Background The ability to physically perform at high altitude may require unique strategies to acclimatize before exposure. The effect of acute hypoxic exposure on the metabolic response of the skeletal muscle may provide insight into the value of short-term preacclimatization strategies. Objective To determine the human skeletal muscle response to a single acute bout of exercise in a hypoxic environment on metabolic gene expression. Methods Eleven recreationally active male participants (24 ± 4 years, 173 ± 20 cm, 82 ± 12 kg, 15.2 ± 7.1% fat, 4.0 ± 0.6 L/min maximal oxygen consumption) completed two 1-hour cycling exercise trials at 60% of peak power followed by 4 hours of recovery in ambient environmental conditions (975 m) and at normobaric hypoxic conditions simulating 3000 m in a randomized counterbalanced order. Muscle biopsies were obtained from the vastus lateralis before exercise and 4 hours after exercise for real-time polymerase chain reaction analysis of select metabolic genes. Results Gene expression of hypoxia-inducible factor 1 alpha, cytochrome c oxidase subunit 4, peroxisome proliferator-activated receptor gamma coactivator 1 alpha, hexokinase, phosphofructokinase, mitochondrial fission 1, and mitofusin-2 increased with exercise (P <.05) but did not differ with hypoxic exposure (P >.05). Optic atrophy 1 did not increase with exercise or differ between environmental conditions (P >.05). Conclusions The improvements in mitochondrial function reported with intermittent hypoxic training may not be explained by a single acute hypoxic exposure, and thus it appears that a longer period of preacclimatization than a single exposure may be required.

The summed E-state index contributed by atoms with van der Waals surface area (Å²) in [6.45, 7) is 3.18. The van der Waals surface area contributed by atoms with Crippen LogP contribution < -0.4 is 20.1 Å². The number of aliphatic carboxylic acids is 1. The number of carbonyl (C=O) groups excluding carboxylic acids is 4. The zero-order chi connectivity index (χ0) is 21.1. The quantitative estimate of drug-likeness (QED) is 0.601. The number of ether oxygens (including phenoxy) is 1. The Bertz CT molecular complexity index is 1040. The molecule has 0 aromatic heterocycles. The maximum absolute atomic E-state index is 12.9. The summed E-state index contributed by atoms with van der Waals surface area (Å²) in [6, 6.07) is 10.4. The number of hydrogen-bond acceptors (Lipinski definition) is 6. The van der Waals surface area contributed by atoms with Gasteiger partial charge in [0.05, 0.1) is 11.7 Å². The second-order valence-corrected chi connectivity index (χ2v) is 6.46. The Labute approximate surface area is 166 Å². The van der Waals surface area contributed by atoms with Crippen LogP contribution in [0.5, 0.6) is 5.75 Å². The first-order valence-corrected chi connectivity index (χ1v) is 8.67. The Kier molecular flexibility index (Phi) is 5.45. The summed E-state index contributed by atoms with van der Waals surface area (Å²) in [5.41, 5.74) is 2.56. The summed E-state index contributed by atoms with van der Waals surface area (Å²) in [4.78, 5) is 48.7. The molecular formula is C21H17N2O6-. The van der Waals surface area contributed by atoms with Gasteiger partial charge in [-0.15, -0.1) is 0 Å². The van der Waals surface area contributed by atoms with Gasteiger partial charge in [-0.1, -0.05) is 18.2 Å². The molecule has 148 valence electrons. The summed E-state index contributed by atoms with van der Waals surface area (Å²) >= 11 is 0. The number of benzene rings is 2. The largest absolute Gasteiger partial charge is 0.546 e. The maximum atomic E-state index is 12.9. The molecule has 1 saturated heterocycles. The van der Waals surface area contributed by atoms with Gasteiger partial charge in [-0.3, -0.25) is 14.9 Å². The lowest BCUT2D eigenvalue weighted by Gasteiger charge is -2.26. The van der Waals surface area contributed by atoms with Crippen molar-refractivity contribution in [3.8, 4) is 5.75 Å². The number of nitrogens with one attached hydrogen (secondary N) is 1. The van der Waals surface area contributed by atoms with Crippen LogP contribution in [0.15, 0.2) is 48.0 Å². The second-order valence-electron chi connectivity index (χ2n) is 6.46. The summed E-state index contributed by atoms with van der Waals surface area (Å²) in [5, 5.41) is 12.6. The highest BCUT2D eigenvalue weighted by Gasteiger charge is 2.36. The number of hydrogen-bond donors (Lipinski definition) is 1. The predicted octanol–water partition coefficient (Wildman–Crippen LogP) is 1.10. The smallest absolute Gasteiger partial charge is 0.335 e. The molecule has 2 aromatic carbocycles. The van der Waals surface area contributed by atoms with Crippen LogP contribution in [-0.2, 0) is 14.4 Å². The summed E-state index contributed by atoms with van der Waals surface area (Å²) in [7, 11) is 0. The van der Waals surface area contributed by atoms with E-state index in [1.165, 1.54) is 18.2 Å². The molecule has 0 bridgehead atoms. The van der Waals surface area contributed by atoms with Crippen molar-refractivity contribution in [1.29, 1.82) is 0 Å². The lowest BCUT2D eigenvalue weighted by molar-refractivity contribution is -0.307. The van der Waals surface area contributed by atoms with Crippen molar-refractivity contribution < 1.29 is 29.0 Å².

- altitude exposure
- glycolytic enzymes
ASJC Scopus subject areas
- Emergency Medicine
- Public Health, Environmental and Occupational Health